Yesterday (see parts I and II as well), I gave some advice about how we should go about confronting the sins that beset our churches, so as align with Paul’s statement that there must not be a hint of immorality, impurity, or greed among the Church.
But does this not mean we are going to become legalists? What happens to that natural-feeling love relationship that we have with Jesus? It is still natural, but do not only think of this love relationship in Song of Solomon terms, but in Father-Son terms. Let me allow Philip Yancey’s What’s So Amazing About Grace? to help us out a bit again:
“Consider… a person who wishes to send a message to the President of the United States. Any citizen may write the President, or send a telegram or e-mail message. But even if she traveled to Washington D.C. and stood in line with the tourists at the white House, she would not expect to gain a personal appointment with the President. Though she may speak to a secretary or with her Senator’s help arrange a meeting with a cabinet official, no ordinary citizen expects to e able to barge into the Oval Office and present a petition. Government runs by hierarchy, setting apart its highest officials according to strict protocol. Similarly, in the Old Testament a ladder of hierarchy separated people from their God, this one based not on prestige but on “cleanness” or “holiness”…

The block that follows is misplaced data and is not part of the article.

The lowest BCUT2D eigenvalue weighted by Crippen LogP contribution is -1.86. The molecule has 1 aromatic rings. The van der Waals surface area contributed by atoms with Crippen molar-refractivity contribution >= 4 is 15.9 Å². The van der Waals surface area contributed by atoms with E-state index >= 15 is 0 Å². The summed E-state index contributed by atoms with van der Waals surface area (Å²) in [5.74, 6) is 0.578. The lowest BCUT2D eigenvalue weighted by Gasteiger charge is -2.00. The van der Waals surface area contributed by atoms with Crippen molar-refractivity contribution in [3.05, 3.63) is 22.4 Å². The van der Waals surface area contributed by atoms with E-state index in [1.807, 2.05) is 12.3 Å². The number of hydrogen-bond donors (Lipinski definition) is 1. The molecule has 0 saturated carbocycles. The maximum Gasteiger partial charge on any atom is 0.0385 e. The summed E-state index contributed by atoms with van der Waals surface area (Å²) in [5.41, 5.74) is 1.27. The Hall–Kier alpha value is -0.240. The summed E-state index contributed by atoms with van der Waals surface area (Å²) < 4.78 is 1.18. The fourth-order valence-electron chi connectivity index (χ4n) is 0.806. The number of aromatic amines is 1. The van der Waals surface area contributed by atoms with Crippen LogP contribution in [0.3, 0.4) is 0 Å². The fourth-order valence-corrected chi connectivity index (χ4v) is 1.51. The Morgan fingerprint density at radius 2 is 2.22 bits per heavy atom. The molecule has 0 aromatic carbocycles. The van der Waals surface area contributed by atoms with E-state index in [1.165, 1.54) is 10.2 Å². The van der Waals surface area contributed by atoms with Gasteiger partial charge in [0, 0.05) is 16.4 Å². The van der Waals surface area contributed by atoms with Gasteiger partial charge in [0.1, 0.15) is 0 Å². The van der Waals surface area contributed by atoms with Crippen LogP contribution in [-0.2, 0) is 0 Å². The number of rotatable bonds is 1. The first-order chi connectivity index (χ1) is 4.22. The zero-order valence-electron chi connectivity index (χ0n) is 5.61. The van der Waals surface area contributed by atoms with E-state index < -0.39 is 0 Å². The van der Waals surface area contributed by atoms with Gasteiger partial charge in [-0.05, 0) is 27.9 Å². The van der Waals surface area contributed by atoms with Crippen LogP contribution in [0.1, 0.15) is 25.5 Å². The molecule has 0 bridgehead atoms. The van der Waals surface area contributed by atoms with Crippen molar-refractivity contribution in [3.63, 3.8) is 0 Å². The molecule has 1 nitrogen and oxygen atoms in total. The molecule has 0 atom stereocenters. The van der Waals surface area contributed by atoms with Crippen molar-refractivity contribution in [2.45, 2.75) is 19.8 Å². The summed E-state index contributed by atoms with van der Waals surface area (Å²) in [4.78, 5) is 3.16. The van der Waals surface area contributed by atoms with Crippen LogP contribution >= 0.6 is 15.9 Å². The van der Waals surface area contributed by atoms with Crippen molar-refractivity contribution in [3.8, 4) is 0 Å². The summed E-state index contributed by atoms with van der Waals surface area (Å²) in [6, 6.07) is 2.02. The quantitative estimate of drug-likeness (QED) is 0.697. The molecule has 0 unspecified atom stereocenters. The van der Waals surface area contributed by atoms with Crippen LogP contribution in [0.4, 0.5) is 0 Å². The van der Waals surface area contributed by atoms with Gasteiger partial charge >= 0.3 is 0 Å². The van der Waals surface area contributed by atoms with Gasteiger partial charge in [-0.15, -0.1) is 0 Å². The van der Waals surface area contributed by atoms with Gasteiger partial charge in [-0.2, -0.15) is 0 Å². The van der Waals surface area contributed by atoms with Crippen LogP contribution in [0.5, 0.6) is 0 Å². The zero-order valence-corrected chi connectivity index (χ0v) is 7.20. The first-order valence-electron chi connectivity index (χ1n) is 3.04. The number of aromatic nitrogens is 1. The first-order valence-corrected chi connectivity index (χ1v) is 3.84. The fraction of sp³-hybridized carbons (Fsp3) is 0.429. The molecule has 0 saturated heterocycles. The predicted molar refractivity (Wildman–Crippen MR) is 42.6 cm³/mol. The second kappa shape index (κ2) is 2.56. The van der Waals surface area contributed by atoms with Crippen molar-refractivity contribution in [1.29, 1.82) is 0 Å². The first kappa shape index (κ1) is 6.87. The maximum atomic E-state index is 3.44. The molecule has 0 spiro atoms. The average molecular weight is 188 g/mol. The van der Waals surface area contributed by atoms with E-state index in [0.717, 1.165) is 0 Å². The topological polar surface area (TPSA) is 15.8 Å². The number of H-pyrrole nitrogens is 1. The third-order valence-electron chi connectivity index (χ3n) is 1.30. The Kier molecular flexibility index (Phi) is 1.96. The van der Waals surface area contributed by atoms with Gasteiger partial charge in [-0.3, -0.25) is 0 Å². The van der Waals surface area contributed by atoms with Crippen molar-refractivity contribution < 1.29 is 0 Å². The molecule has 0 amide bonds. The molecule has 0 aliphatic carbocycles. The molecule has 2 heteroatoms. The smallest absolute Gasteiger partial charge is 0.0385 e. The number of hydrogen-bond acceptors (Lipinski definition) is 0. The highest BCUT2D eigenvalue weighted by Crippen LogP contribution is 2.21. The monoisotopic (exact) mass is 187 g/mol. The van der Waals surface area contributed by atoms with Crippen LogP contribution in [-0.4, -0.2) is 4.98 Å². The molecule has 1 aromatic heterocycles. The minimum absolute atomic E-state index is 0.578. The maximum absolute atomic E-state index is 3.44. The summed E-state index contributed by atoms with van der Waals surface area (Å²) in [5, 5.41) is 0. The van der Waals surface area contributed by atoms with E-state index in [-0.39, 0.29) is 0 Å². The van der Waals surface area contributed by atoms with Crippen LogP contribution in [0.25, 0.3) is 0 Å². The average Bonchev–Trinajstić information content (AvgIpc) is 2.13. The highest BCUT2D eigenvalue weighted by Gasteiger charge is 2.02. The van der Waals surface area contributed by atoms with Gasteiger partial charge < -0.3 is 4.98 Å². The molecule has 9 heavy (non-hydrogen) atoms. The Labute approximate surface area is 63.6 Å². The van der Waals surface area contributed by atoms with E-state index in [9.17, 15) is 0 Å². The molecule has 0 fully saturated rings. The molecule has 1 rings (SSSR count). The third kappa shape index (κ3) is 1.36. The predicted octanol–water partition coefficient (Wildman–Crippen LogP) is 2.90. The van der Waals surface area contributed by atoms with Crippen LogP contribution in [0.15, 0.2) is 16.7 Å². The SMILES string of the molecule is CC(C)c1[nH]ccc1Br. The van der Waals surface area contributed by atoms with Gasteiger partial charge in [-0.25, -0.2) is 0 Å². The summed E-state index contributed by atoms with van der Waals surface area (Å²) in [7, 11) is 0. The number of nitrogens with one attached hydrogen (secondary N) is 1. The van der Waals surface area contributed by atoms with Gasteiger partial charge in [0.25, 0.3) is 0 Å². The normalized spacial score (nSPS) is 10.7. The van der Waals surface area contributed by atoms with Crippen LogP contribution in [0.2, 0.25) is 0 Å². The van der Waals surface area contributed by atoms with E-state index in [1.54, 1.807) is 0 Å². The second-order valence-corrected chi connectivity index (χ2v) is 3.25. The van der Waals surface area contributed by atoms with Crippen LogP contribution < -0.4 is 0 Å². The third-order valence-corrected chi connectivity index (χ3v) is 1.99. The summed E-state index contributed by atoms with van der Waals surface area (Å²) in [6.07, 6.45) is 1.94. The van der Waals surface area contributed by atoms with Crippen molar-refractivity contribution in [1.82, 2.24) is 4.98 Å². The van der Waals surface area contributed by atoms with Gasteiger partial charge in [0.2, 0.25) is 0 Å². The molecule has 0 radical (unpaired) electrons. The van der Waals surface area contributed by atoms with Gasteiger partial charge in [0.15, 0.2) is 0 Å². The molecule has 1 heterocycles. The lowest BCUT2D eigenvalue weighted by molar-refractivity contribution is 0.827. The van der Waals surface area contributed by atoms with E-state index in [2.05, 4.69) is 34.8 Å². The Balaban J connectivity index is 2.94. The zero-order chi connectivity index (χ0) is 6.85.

Earlier, I drew a parallel of a visitor in the White House. No such visitor, I said, could expect to barge into the Oval Office to see the President without an appointment. There are exceptions. During John F. Kennedy’s administration, photographers sometimes captured a winsome scene. Seated around the President’s desk in gray suits, cabinet members are debating matters of world consequence, such as the Cuban missile crisis. Meanwhile, a toddler, the two-year-old John-John, crawls atop the huge Presidential desk, oblivious to White House protocol and the weighty matters of state. John-John was simply visiting his daddy, and sometimes to his father’s delight he would wander into the Oval Office with nary a knock.
That is the kind of shocking accessibility conveyed in Jesus’ word Abba. God may be the Sovereign Lord of the Universe, but though his Son, God hads made himself as approachable as any doting human father.” (150, 157)
I think Yancey does a marvelous job of bringing out the joy and peace that can be found in God through Christ and His tender love and mercy: the father-son image drawn here is particularly powerful: if this can be true in the presence of a powerful earthly father, how much more is it true about our heavenly father?
There is another aspect to this father-son relationship though. When dad, who knows better, speaks, we listen. That’s it. This does not mean there is not love – or that there is not the aspect of the Husband-bride relationship either. It just means that love sometimes takes very tough forms. He has our best interests in mind – as well as the other children He loves.
It is one of the ways that we get to know God better. He disciplines those He loves.
Part V will be later today…
(Read more about antinomianism.)